But with all that in mind I was thinking about how good the resale value of a PhaseOne medium format system is right now.
It might be the case that I'll need that money in one or two years and will have to sell the whole system.
So does anyone of you know anything about the resale value? Any experiences?
Other than that where would you sell the system? Would you insert it on a forum like this or does PhaseOne buy those used systems?

Also I'm thinking about an IQ160 or IQ260 right now.
I'm not shooting a lot in a studio... most of the time I'm on location and need to judge the image on the screen. So the P+ series is not an option for me right now.

I hope someone can help me with my decision.
Thanks a lit in advance and Happy Easter to everyone!

Sebastian

Hi, unless you have a LOT of money to spare and/or make good money with your photography gear I would not buy a MFDB system.

The D800e basically killed the lower end MFDB market for many photography applications including landscape. (For people photography the depth of field and color characteristics of the larger chips are still a factor for a lot of photographers so there is a niche, and also for people who want/need to use a technical camera). The dynamic range of the D800e is amazing and the cleanliness of the deep shadows is unmatched in any digital camera imho. The color depth is also great and only slightly bested by the IQ160 and IQ180 and slightly by the P65+.

And once Canon releases their high MP DSLR the resale value of the lower MP backs will probably decrease further. They have some awesome lenses that can take advantage of it.

The MFDBs are lacking several key features that would make them MUCH more versatile and easy to use. Live View is the most significant, specially for technical camera users. Phase One has found some workarounds to achieve it in their most recent backs, kinda, its implementation is a bit rough still and not that convenient. You can mount MFDBs on several SLRs (mainly 645's) for a quasi integrated MF Digital Camera solution. But its still a bit dated compared to the best DSLRs (Phase One is working on an all new camera to replace the 645DF+ which its core they basically inherited from Mamiya (645). Phase One has worked hard to upgrade their lens line. It has lots of good choices now. Hasselblad has some good options and a lot of good lenses for their system.

I would not count on resale value. But it's best to buy a used back obviously so as not to take as large a hit if and when you sell it.

Right now the best back for the money is the Phase One P65+, specially if you want to use it on a technical camera. It basically has the same image quality as an IQ160. Next would be the Pentax 645D (if you do not need a technical camera). If you want a great people / studio camera the Hasselblad H4D-40 can be had at great prices.
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« Reply #8 on: March 31, 2013, 01:00:53 PM »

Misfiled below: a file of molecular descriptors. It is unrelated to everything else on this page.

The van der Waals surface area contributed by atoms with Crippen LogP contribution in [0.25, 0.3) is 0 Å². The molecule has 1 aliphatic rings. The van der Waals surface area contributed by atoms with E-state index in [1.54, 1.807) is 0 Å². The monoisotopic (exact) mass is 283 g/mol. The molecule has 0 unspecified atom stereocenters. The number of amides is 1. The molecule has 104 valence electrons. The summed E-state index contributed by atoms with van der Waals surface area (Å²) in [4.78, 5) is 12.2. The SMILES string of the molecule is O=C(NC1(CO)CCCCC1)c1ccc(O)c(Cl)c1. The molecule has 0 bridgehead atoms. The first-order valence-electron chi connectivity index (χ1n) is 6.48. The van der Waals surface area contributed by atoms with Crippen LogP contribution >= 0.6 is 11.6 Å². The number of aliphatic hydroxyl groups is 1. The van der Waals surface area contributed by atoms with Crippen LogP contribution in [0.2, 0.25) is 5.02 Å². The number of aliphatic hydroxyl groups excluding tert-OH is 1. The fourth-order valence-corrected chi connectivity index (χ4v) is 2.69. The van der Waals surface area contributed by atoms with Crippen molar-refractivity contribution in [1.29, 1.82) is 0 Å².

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Hi Sebastian

Before replying to your questions I took a look at your website to get a better idea
of what type of photography you do.

First let me say that your work is really nice. I see quite a mature look to your work... it does not look like
the work of a young student.
You portraits of women are really nice. Beautiful and strong while being "delicately beautiful".
I like the compositions... in particular because they are not "formula based".

You landscape work is excellent too.

I also see you are a student and want to travel, I imagine both for access to landscapes and fashion/beauty markets.

As an excellent portrait/fashion photographer and landscape photographer the Phase One and Hasselblad systems could be a good fit for you
if selling large 40x60 inch landscape work is part of your bushiness plan.

However I see from your portrait work that you like to shoot shallow depth of field. There are two things you should keep in mind regarding this.
Hasselblad has the better focusing system for shallow depth of field if used within it's limitations true focus will be an advantage.
However the Phase One system has another shallow depth of field advantage over Hasselblad in that the DF has a top shutter speed of 1/4000th
This will hake it easier to shoot wide open if you are out in bright light.
However the DF body is not the strong point of the system as it has issues and apparently the new DF+ has problems to;
http://www.getdpi.com/forum/medium-format-systems-digital-backs/44999-focusing-df.html
Quote
Dan Santoso wrote:
I had very bad experience with DF+

1st : very slow focus, will not lock even outdoor.
2nd : Defective viewfinder out of the box
3rd : Demo unit so I can play around, much better than first body.
4th : finally open my 3rd unit out of the box, focus beat all 3 previous copy. faster. So I bought it.

I just found out last week that my body produces softer images than the demo unit 645 DF my dealer uses. It is very obvious in side by side comparison. Micro adjust will not fix it because it does nothing at all.

I am sending it for service.

So after 4 experiences with DF+ body, my conclusion is that phase one has very bad QC problem!!

another in the thread has other problems:
Quote
Steve Cor wrote:
I have 2 issues with my 645DF+, but they are not with the autofocus.

I don't have any complaints about the autofocus. I think Jack said he doesn't need the second and third tap anymore with accuracy mode.

One issue is, I have to setup the custom fuctions I want every time I use the camera. When the camera is off for a while, it forgets them.